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HSE told nurses they could remove patients who had no clinical need - if there was acute shortage of beds - i.e. loads of people with significant clinical need waiting

HSE memo says patients can be removed from beds


Issue is ...if they have no clinical need ...they are not in fact a patient any longer ... they are a squatter - the HSE is right - the nurse's union just likes slacking off with healthy patients in beds - whilst sick patients die

cyp

I heard aine lawlor of rte interviewing Liam Doran about these. Each outdoing the other about this legal opinion in a document which has been with drawn.

It went ( something like this)

Lawlor (clucking indignantly): Liam how do you react to this outrageous document?

Doran (clucking empathically): It's outrageous Aine.

Lawlor: are you happy that your members are being forced to turf patients out of their beds?

Doran: not at all aine. Just because someone is discharged at 9.00 am and their daughter, or whoever, can't get there to take them home till 5.00 pm doesn't mean our hard working, over burdened members who deliver sterling service 24/7 should oblige some one to vacate their bed.

Etc etc etc

Instead of

Lawlor: Liam Doran, weren't you do chair of the working group to reduce A&E crowding. What have you done about bed blocking?

Doran: well erm our members are very hardworking.

Lawlor: yes, Liam Doran but why are you presiding as co chair over a system where a healthy somebody occupies a bed from 9 am until 5pm, denying some ill person a bed because their family can't be bothered to collect them?

Doran: we have consulted our members nationwide........

Lawlor: why don't you answer the question mr Doran

Doran : our members are very hard working and put upon........
 

im axeled

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HSE told nurses they could remove patients who had no clinical need - if there was acute shortage of beds - i.e. loads of people with significant clinical need waiting

HSE memo says patients can be removed from beds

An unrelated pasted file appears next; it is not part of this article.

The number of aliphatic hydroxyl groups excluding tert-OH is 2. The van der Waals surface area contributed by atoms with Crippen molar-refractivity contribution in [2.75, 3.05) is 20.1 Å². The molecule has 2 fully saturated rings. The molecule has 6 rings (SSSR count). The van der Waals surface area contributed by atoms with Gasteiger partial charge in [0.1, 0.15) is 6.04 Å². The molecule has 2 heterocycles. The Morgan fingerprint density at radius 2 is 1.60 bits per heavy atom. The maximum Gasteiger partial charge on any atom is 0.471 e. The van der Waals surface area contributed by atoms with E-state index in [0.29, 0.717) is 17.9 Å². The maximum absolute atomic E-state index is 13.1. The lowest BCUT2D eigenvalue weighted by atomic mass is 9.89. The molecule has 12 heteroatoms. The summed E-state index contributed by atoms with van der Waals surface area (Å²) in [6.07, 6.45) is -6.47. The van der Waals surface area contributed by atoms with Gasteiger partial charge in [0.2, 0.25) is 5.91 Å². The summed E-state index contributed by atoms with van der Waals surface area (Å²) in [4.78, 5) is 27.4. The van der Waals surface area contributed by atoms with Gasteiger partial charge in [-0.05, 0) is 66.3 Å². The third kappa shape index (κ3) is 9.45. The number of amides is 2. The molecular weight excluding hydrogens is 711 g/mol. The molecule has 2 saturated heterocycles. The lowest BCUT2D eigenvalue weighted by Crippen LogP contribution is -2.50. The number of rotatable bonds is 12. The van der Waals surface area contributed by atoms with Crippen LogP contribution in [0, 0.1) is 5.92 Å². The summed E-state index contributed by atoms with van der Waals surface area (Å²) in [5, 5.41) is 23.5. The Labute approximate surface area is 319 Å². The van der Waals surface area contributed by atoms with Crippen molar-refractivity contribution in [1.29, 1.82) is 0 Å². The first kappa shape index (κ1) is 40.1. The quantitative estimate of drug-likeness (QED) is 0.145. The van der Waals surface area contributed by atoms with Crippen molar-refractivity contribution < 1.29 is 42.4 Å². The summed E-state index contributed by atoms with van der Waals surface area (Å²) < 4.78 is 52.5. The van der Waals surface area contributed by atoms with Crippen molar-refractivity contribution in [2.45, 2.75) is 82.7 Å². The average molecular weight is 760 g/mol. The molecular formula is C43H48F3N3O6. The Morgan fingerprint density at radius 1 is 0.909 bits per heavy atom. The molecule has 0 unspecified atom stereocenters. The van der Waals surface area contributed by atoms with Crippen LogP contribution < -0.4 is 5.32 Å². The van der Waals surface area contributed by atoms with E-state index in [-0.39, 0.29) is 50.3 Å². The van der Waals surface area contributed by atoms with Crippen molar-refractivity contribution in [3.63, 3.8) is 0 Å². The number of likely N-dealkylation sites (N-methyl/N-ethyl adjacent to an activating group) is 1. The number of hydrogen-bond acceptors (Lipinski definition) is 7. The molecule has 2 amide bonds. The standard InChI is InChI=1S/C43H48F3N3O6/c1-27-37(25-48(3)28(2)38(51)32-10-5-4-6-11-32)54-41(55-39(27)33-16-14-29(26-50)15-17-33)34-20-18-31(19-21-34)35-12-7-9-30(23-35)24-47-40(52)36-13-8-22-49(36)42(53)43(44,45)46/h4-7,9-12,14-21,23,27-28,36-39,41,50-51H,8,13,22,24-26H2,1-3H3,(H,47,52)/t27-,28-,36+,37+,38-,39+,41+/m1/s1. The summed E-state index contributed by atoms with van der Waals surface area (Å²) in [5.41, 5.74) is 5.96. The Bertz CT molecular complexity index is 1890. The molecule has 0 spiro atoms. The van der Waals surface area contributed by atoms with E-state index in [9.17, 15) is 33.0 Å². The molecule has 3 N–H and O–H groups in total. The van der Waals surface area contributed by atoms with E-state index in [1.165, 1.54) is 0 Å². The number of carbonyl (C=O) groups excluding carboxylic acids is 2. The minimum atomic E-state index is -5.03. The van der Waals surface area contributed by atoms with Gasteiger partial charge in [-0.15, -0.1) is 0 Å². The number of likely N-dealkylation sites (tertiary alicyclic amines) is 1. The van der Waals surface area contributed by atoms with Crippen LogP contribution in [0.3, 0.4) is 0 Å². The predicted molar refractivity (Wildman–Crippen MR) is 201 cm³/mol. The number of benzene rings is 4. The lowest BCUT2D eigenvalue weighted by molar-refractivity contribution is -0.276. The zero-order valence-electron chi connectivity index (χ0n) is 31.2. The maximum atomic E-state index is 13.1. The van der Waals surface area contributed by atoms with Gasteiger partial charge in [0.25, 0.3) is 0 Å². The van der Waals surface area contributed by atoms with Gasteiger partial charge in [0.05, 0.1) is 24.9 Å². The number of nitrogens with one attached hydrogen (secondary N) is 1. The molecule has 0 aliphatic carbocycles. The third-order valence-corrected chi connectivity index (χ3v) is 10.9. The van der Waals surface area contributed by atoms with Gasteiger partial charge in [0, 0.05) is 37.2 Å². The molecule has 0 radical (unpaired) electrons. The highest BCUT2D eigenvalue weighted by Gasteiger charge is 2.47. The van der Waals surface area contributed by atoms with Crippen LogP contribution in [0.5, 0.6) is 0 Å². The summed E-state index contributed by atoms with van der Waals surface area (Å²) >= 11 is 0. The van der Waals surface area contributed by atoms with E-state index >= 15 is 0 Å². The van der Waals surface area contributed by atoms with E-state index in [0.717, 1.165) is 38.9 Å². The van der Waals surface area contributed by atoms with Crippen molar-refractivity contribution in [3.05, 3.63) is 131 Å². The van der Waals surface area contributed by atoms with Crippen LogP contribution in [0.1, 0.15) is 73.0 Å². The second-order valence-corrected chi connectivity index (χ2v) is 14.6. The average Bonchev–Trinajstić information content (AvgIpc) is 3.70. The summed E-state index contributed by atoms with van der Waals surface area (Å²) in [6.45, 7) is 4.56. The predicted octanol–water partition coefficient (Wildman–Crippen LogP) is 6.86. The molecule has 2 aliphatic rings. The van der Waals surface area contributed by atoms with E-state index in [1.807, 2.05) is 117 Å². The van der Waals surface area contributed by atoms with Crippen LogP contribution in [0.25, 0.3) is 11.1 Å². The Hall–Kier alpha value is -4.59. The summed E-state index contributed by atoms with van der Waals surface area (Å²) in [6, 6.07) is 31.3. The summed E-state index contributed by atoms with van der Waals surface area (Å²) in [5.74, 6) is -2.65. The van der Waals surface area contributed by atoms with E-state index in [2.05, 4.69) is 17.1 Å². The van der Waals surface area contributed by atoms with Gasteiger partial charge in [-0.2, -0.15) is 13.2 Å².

Issue is ...if they have no clinical need ...they are not in fact a patient any longer ... they are a squatter - the HSE is right - the nurse's union just likes slacking off with healthy patients in beds - whilst sick patients die

cyp
then why are they not discharged by the medics
 

The Field Marshal

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Is there evidence of patients refusing to go home or into a nursing home, there is probably cases where relatives has refused to bring family members home from hospital.
May be that if a patient has been clinically accessed to be fit to be discharged and they or a relative refuses to bring them home, the cost of the bed doubles in cost.
If an infirm elderly person feels that by vacating a hospital bed they must return to an isolated environment where there is literally nobody to mind them it is understandable that they would be reluctant to vacate.

A solution would be to increase the levels of home care available to such people.
 

ShoutingIsLeadership

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I heard aine lawlor of rte interviewing Liam Doran about these. Each outdoing the other about this legal opinion in a document which has been with drawn.

It went ( something like this)

Lawlor (clucking indignantly): Liam how do you react to this outrageous document?

Doran (clucking empathically): It's outrageous Aine.